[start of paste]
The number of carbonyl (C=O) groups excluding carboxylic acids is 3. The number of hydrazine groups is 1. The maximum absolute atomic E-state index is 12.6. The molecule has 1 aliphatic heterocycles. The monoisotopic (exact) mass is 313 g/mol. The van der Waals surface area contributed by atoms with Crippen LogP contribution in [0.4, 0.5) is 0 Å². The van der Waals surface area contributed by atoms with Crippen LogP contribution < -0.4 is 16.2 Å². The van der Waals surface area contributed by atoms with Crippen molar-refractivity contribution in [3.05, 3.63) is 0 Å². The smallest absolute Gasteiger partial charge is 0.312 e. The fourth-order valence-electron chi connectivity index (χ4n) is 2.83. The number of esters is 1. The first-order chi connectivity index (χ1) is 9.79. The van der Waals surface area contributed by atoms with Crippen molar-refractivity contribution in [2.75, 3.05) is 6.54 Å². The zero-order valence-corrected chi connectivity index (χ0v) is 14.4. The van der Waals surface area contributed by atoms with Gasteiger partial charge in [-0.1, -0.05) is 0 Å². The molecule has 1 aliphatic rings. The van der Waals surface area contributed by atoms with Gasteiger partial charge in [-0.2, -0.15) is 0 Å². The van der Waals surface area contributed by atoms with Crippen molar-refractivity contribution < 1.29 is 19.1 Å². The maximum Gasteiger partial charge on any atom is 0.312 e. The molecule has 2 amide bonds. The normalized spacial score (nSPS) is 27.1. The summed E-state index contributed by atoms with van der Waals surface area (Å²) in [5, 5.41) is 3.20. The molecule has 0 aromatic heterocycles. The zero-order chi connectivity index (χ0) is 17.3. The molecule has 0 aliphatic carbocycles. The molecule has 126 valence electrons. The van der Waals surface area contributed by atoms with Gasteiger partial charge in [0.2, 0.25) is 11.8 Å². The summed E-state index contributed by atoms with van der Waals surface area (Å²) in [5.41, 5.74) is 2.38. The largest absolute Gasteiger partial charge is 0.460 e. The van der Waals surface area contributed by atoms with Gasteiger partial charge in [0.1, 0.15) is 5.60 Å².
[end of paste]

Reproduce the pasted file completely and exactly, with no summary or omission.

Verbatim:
The number of carbonyl (C=O) groups excluding carboxylic acids is 3. The number of hydrazine groups is 1. The maximum absolute atomic E-state index is 12.6. The molecule has 1 aliphatic heterocycles. The monoisotopic (exact) mass is 313 g/mol. The van der Waals surface area contributed by atoms with Crippen LogP contribution in [0.4, 0.5) is 0 Å². The van der Waals surface area contributed by atoms with Crippen LogP contribution < -0.4 is 16.2 Å². The van der Waals surface area contributed by atoms with Crippen molar-refractivity contribution in [3.05, 3.63) is 0 Å². The smallest absolute Gasteiger partial charge is 0.312 e. The fourth-order valence-electron chi connectivity index (χ4n) is 2.83. The number of esters is 1. The first-order chi connectivity index (χ1) is 9.79. The van der Waals surface area contributed by atoms with Crippen molar-refractivity contribution in [2.75, 3.05) is 6.54 Å². The zero-order valence-corrected chi connectivity index (χ0v) is 14.4. The van der Waals surface area contributed by atoms with Gasteiger partial charge in [-0.1, -0.05) is 0 Å². The molecule has 1 aliphatic rings. The van der Waals surface area contributed by atoms with Gasteiger partial charge in [-0.2, -0.15) is 0 Å². The van der Waals surface area contributed by atoms with Crippen molar-refractivity contribution < 1.29 is 19.1 Å². The maximum Gasteiger partial charge on any atom is 0.312 e. The molecule has 2 amide bonds. The normalized spacial score (nSPS) is 27.1. The summed E-state index contributed by atoms with van der Waals surface area (Å²) in [5, 5.41) is 3.20. The molecule has 0 aromatic heterocycles. The zero-order chi connectivity index (χ0) is 17.3. The molecule has 0 aliphatic carbocycles. The molecule has 126 valence electrons. The van der Waals surface area contributed by atoms with Gasteiger partial charge in [0.2, 0.25) is 11.8 Å². The summed E-state index contributed by atoms with van der Waals surface area (Å²) in [5.41, 5.74) is 2.38. The largest absolute Gasteiger partial charge is 0.460 e. The van der Waals surface area contributed by atoms with Gasteiger partial charge in [0.1, 0.15) is 5.60 Å².